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Steve Bannon to turn himself in on new NYC criminal charge

Facing fundraising fraud charges related to those for which he got a federal pardon on former President Donald Trump’s last day in office, the former conservative campaign strategist is expected to surrender to Manhattan prosecutors on Thursday.

MANHATTAN (CN) — Steve Bannon, the right-wing political strategist pardoned in 2021 by former President Donald Trump, is expected to surrender Thursday to New York City prosecutors.

Bannon, 68, plans to turn himself in on Thursday, according to a person familiar with the matter, who insisted on anonymity to discuss an ongoing investigation.

First reported by The Washington Post, citing anonymous sources, New York’s state criminal case would resemble an earlier attempted federal prosecution in which Bannon was accused of duping donors who contributed to the We Build The Wall fundraiser, supposedly to privately fund construction of a wall along the U.S. southern border with Mexico.

That federal case against Bannon ended abruptly, before trial, when Trump pardoned the former Breitbart News executive chairman his last day in office in January 2021.

The Manhattan district attorney’s office did not immediately respond to requests for comment Wednesday morning.

Just before midnight on Tuesday evening, Bannon and his staff put out a statement that confirmed the imminent charges, which he renounced as “nothing more than a partisan political weaponization of the criminal justice system.”

“The Soros-backed DA has now decided to pursue phony charges against me 60 days before the midterm election because WarRoom is a major source of the MAGA grassroots movement,” Bannon wrote, invoking the far-right conspiracy theory targeting Hungarian-American billionaire philanthropist George Soros, who funds pro-democracy activism across the globe.

“The SDNY did the same thing in August 2020 to try to take me out of the election. It didn't work then, it certainly won't work now,” the statement continues.

Ahead of his pardon, federal agents pulled Bannon from a luxury yacht owned by Chinese billionaire Guo Wengu off the Connecticut coast and arrested him on charges he pocketed more than $1 million in donations meant for the wall.

“They are coming after all of us, not only President Trump and myself. I am never going to stop fighting,” Bannon said regarding the latest charges. “In fact, I have not begun to fight. They will have to kill me first.”

Bannon also plugged his podcast “Bannon’s War Room,” promising his audience that the white nationalist political talk show “will be more vital, more intense, more urgent, and bigger this time.”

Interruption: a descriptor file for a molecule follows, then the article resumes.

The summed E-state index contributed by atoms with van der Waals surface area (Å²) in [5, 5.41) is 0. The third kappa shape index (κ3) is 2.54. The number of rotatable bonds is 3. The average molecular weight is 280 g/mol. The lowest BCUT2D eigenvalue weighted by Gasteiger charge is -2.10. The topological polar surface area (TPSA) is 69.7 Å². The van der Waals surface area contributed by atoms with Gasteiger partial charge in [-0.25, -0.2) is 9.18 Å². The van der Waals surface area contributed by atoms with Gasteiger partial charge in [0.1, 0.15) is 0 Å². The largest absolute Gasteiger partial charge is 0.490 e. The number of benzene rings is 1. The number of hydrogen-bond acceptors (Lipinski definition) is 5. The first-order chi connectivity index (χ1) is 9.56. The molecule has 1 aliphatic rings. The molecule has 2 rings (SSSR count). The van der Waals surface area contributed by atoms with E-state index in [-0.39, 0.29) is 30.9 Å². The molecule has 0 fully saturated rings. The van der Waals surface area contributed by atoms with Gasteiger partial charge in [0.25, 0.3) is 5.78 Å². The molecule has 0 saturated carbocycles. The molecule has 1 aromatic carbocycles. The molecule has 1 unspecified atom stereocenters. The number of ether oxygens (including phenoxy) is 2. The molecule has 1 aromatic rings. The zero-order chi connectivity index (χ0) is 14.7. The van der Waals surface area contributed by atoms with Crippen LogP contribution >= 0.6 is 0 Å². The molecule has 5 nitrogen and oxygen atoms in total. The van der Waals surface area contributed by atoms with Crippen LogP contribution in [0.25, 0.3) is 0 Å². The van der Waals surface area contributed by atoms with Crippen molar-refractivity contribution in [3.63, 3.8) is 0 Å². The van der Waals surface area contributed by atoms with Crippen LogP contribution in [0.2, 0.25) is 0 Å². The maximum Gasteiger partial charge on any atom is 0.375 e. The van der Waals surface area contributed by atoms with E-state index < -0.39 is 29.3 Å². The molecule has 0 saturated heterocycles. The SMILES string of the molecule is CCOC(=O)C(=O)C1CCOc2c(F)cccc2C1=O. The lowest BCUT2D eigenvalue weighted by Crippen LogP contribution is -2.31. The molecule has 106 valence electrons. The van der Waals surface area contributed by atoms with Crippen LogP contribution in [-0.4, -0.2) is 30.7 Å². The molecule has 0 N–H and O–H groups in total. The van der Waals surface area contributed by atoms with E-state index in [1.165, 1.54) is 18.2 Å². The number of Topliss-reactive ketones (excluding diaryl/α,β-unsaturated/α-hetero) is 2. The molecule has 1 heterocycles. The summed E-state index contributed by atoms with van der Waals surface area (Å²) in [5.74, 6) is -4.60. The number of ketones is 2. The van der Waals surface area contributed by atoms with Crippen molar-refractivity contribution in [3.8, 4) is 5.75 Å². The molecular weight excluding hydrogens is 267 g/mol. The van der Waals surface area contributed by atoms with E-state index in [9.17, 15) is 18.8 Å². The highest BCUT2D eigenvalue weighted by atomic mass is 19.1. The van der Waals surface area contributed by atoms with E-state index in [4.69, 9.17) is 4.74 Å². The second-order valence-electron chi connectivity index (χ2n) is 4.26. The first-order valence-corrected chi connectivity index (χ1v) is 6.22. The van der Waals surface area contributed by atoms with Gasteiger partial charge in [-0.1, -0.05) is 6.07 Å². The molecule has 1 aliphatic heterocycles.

From the beginning, We Build the Wall promised that 100% of funds raised would go toward construction of a wall on the U.S.-Mexico border. It quickly raised some $25 million in private donations on GoFundMe but built a mere 3 miles of fencing. The rest, according to charging papers, lined its founder’s pockets. Prosecutors said Bannon and U.S. Air Force Iraq War veteran Brain Kolfage alone used more than $1 million in We Build the Wall donations to pay for a boat, a 2018 Land Rover Range Rover, a golf cart, jewelry, cosmetic surgery and other assets.

Kolfage and another co-defendant, Florida venture capitalist Andrew Badolato, both pleaded guilty in April. They had been scheduled to be sentenced this week, but the hearing was recently postponed to December.

A third defendant’s trial ended in a mistrial in June after deadlocked jurors said they could not reach a unanimous verdict against Colorado businessman Tim Shea.

CNN reported in June that the Manhattan district attorney’s office has issued subpoenas as part of criminal investigation into Bannon's fundraising efforts.

In a separate case also not shielded by Trump’s pardon, Bannon was convicted in July on contempt charges for defying a congressional following a referral from the House committee investigating the January 6th insurrection at the Capitol. 

Bannon was represented in the contempt trial by Maryland attorney Evan Corcoran, who is now representing former President Trump in connection with classified documents that were improperly stored at Trump’s Mar-a-Lago resort.

“We didn’t put on a defense in the case,” Corcoran said during closing arguments. 

Corcoran said that conclusion was made based on an assessment of the government’s case. Describing their client as “handcuffed,” the defense said Bannon wanted to testify but would have been “barred from telling the facts,” so they decided against it. 

While a presidential pardon can waive federal crimes but not state offenses, the Manhattan district attorney’s office previous attempt to charge Trump’s ally and former campaign chair Paul Manafort for mortgage fraud was scuttled when state court Justice Maxwell Wiley threw the case out on double jeopardy grounds.

Manafort was convicted in August 2018 in a federal court in Virginia on eight counts of bank and tax fraud, failing to file a report for a foreign bank account, and falsifying his income on federal tax returns.

Trump later pardoned Manafort in a slough of pardons issued in December 2020 to loyalists including Charles Kushner, father of Jared Kushner, and Roger Stone, the conservative political consultant and former business partner of Manafort.

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